32. 32. Data Management PlansDMPs are often submitted with grant applications, butare useful whenever you are creating data to:•Make informed decisions to anticipate and avoid problems•Avoid duplication, data loss and security breaches•Develop procedures early on for consistency•Ensure data are accurate, complete, reliable and secure•Save time and effort – make your life easier!
  33. 33. Which funders require a DMP?• overview-funders-data-policies
  34. 34. What do research funders want?• A brief plan submitted in grant applications, and in thecase of NERC, a more detailed plan once funded• 1-3 sides of A4 as attachment or a section in Je-S form• Typically a prose statement covering suggested themes• An outline of data management and sharing plans,justifying decisions and any limitations
  35. 35. Five common themes1. Description of data to be collected / created(i.e. content, type, format, volume...)2. Standards / methodologies for data collection & management3. Ethics and Intellectual Property(highlight any restrictions on data sharing e.g. embargoes, confidentiality)4. Plans for data sharing and access(i.e. how, when, to whom)5. Strategy for long-term preservation
  36. 36. A useful framework to get started•Think about whythe questions arebeing asked•Look at examplesto get an idea ofwhat to include•
  37. 37. Help from the DCC•••how-guides/develop-data-plana web-based tool to help you write DMPsaccording to different requirements
  38. 38. How DMP Online worksCreate a planbased onrelevantfunder /institutionaltemplates......and thenanswer thequestionsusing theguidanceprovided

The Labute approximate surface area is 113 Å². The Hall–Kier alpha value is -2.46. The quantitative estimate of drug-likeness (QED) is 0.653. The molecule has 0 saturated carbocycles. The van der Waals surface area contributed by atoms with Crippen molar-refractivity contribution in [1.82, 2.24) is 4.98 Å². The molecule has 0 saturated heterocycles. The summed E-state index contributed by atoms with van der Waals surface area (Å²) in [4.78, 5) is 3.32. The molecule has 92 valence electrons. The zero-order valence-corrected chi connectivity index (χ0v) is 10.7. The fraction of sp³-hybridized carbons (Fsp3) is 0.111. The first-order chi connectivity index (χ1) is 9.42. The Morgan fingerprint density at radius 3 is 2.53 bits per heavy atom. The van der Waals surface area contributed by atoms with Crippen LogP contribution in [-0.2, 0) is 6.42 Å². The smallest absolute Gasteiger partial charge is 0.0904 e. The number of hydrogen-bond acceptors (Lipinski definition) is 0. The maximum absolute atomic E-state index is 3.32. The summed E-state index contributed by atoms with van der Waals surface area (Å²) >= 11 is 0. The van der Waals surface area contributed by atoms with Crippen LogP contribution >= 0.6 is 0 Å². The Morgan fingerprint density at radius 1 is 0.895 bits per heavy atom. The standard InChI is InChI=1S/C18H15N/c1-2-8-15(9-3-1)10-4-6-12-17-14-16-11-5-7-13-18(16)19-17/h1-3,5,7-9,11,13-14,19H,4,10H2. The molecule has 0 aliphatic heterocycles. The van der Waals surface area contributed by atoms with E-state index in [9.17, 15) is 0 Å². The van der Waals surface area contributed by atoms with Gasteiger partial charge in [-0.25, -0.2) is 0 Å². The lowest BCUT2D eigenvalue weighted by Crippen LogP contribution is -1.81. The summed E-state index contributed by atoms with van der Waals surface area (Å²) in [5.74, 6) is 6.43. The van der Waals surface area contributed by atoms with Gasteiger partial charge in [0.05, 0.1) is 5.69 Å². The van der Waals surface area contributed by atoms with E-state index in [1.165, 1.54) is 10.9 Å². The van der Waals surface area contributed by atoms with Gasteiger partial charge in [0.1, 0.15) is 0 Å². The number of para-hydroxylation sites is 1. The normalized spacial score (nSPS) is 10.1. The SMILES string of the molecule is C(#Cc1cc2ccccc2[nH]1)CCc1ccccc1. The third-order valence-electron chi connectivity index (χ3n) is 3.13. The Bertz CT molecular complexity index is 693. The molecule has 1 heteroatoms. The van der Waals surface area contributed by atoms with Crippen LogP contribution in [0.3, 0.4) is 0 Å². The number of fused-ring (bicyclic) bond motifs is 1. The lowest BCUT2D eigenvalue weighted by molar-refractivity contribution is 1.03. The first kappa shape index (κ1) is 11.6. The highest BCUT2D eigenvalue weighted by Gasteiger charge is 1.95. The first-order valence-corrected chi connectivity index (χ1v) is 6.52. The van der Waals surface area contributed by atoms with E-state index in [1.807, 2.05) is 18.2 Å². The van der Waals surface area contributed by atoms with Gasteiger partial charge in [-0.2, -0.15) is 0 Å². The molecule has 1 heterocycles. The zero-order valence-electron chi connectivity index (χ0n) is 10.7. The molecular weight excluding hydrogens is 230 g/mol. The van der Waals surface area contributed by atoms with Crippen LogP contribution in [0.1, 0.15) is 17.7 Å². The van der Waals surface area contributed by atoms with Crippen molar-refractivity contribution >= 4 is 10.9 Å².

39. 39. Example plans• Technical plan submitted to AHRC by Bristol Uni• Rural Economy & Land Use (RELU) programmeexamples• UCSD example DMPs (20+ scientific plans for NSF)• My DMP – a satire (what not to write!)
  40. 40. Tips on writing DMPs• Keep it simple, short and specific• Seek advice - consult and collaborate• Base plans on available skills and support• Make sure implementation is feasible• Justify any resources or restrictions needed
  41. 41. AcknowledgementThanks in particular to Dorothea Salo, Ryan Schryver andcolleagues for content from the “Escaping Datageddon”presentation, available at: to the Research360 project at the University of Bath for the“Managing your research data” presentation, available at:
  42. 42. Thanks – any questions?DCC guidance, tools and case us on twitter:@digitalcuration and #ukdcc
  43. 43. Exercise• Use the template to start drafting a DMP• Discuss your ideas in groups to identifyavailable support and decide the bestapproaches to follow for your context